For the first time, researchers have succeeded in creating strong coupling between quantum systems over a greater distance. They accomplished this with a novel method in which a laser loop connects the systems, enabling nearly lossless exchange of information and strong interaction between them. In the scientific journal Science, the physicists from the University of Basel and University of Hanover reported that the new method opens up new possibilities in quantum networks and quantum sensor technology.
Quantum technology is currently one of the most active fields of research worldwide. It takes advantage of the special properties of quantum mechanical states of atoms, light, or nanostructures to develop, for example, novel sensors for medicine and navigation, networks for information processing and powerful simulators for materials sciences. Generating these quantum states normally requires a strong interaction between the systems involved, such as between several atoms or nanostructures.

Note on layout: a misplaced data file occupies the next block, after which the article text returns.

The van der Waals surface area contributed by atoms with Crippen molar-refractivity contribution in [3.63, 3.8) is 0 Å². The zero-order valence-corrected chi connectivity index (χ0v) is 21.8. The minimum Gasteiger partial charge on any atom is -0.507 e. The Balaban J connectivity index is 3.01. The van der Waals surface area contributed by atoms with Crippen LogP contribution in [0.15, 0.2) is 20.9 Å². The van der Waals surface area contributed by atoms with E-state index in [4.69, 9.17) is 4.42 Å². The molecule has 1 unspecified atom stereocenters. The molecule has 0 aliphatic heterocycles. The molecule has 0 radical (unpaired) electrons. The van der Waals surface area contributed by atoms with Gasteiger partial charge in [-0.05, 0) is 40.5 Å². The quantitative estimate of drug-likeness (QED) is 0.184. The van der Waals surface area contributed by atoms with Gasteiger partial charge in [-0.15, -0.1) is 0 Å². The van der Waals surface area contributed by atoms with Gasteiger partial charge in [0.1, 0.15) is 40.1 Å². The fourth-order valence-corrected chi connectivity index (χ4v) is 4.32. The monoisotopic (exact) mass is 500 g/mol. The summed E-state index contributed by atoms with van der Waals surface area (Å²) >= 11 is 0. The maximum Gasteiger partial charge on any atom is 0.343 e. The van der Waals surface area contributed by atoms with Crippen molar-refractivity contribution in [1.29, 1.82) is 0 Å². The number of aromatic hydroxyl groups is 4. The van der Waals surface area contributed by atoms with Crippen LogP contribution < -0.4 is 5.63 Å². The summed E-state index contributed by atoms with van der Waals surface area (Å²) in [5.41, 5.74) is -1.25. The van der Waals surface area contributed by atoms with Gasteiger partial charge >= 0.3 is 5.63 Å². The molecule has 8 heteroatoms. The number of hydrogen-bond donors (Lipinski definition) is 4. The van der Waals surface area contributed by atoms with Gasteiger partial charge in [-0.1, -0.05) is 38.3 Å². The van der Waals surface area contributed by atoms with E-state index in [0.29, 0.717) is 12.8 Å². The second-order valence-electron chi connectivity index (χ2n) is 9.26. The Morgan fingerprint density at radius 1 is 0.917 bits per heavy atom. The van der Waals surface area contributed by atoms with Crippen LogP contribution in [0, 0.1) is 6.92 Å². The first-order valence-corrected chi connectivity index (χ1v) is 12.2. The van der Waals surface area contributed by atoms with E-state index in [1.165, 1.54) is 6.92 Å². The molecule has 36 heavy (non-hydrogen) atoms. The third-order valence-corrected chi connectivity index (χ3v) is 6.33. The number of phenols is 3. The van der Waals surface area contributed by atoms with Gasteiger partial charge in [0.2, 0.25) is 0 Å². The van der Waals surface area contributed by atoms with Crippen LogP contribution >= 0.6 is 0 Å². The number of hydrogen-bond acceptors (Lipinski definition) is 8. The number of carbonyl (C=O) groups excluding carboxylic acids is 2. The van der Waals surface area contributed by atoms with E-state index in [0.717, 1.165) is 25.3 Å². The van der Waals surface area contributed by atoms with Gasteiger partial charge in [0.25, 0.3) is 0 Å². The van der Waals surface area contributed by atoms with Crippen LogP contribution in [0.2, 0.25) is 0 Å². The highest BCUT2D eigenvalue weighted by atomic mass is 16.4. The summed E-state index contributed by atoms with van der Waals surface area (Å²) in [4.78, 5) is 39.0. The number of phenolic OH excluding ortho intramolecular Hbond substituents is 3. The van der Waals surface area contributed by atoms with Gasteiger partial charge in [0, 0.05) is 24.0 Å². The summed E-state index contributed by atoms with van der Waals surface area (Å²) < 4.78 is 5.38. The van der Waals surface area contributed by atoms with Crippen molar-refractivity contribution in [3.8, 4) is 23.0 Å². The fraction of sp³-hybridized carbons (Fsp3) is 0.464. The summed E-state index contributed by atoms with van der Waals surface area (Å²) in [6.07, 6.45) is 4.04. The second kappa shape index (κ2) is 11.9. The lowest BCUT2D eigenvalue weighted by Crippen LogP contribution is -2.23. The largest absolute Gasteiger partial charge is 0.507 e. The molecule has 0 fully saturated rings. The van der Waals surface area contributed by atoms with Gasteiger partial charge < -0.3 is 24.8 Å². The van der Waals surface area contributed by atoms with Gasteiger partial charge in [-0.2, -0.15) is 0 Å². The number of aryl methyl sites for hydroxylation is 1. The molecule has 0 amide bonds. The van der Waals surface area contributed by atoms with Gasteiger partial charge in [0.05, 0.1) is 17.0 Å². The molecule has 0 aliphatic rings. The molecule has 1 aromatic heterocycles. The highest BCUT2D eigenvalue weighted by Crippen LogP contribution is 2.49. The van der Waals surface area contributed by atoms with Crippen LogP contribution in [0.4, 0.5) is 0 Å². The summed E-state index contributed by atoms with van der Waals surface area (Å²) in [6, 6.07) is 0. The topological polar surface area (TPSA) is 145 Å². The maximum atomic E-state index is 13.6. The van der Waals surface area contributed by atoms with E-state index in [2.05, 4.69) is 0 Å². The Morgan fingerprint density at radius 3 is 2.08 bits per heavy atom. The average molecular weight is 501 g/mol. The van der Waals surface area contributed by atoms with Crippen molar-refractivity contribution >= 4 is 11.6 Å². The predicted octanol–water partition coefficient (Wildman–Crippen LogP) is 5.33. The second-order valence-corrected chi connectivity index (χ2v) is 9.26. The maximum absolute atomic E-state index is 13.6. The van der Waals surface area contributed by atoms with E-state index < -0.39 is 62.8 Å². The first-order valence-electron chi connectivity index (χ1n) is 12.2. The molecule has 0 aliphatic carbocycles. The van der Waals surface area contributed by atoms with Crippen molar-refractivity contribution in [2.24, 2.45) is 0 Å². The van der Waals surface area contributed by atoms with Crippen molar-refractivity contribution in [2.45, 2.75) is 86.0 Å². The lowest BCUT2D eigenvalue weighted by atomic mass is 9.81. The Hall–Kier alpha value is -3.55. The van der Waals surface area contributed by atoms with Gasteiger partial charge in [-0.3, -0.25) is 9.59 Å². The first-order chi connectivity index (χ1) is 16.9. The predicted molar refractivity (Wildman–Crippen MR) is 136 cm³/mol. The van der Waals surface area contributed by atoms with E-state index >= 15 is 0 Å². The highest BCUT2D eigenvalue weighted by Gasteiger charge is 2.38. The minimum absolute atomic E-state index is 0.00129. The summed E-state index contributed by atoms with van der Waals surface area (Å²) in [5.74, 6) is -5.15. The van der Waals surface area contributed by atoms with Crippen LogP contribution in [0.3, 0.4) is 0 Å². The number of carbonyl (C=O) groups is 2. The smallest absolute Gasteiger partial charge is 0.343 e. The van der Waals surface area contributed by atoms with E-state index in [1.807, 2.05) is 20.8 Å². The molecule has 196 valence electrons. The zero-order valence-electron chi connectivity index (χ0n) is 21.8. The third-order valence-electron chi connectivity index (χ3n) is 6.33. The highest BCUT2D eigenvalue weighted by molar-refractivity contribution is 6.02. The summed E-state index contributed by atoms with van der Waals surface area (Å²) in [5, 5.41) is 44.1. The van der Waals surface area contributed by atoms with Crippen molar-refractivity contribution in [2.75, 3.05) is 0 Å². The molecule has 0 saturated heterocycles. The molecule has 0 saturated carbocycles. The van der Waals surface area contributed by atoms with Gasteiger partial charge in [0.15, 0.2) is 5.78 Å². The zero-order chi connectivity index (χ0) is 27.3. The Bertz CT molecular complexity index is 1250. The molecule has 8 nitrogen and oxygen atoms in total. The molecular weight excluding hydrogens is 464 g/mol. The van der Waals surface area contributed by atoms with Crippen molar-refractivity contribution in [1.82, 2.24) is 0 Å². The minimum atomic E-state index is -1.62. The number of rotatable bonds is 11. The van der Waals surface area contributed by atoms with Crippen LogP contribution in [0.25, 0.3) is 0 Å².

Until now, however, sufficiently strong interactions were limited to short distances. Typically, two systems had to be placed close to each other on the same chip at low temperatures or in the same vacuum chamber, where they interact via electrostatic or magnetostatic forces. Coupling them across larger distances, however, is required for many applications such as quantum networks or certain types of sensors.
Source: “Laser loop couples quantum systems over a distance”, University of Basel